Shortly afterwards, a trial of the Terraclean internal engine cleaning process highlighted a timeworn plastic thermostat housing which was duly replaced just in the nick of time with the improved aluminium version which cost just £44. More frivolously Paul was delighted to reactivate the built-in phone using an old Motorola handset.
Fitting a set of new wheel centres transformed the car’s appearance and a pair of new dampers solved a slightly noisy low-speed ride. The first unscheduled stop occurred when the car went into limp-home mode following a failure of a knock sensor, which was sorted for £160 at local specialist Nene Jags. A fuel pump failure later saw the car coast to a halt on a European trip but most specialists familiar with these cars will point to that as an unusual failure. After that the XK8 proved largely trouble-free until 2019 when a series of annoying issues with engine sensors and throttle bodies spoiled the party.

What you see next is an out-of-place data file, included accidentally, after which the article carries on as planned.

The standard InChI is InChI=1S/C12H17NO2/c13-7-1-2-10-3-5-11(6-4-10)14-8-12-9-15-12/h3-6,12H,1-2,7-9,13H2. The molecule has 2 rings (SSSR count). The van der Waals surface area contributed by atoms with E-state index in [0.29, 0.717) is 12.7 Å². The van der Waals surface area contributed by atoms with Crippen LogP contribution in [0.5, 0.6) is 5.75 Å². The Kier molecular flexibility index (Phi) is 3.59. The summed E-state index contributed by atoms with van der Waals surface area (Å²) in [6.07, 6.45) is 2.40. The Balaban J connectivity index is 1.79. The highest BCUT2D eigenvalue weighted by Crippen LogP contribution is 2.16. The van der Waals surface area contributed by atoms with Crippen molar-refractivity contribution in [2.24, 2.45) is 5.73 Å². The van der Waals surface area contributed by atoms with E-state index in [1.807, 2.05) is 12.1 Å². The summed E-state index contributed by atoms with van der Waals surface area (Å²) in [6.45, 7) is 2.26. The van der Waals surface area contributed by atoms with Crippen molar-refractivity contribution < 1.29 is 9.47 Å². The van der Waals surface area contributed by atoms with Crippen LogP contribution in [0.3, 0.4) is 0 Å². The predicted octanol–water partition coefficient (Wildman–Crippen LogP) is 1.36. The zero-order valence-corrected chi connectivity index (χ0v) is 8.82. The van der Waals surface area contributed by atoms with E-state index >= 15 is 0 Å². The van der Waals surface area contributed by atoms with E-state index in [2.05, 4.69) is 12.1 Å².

Admitting that not using the car frequently was at least partly to blame, Paul points out that with 20-year old electronics you do need to budget a decent sum for maintenance. “They may be old cars, but they’re also complex cars,” he points out.
In a similar vein, Paul’s car has been through no less than three mass air flow sensors, something later traced to a faulty batch of parts, but since then has been largely trouble-free. One aspect of precautionary maintenance which is well advised for the 4-litre engine is to replace the original plastic cam chain tensioner guides with the later metal parts and Paul got lucky on this one: when the old parts were removed, the plastic guide was almost in two pieces and had it failed, the results would have been catastrophic.
In summing up his ownership experience, Paul comments that although the cars might be affordable to buy it’s important to remember that they were originally a £50,000 car and in some respects they still carry the running costs of a £50,000 car.
But he doesn’t regret his purchase at all, admitting that when it’s on song the XK8 is simply superb: “If you catch the reflection driving past a shop window, I still look and think ‘wow, is that me?’”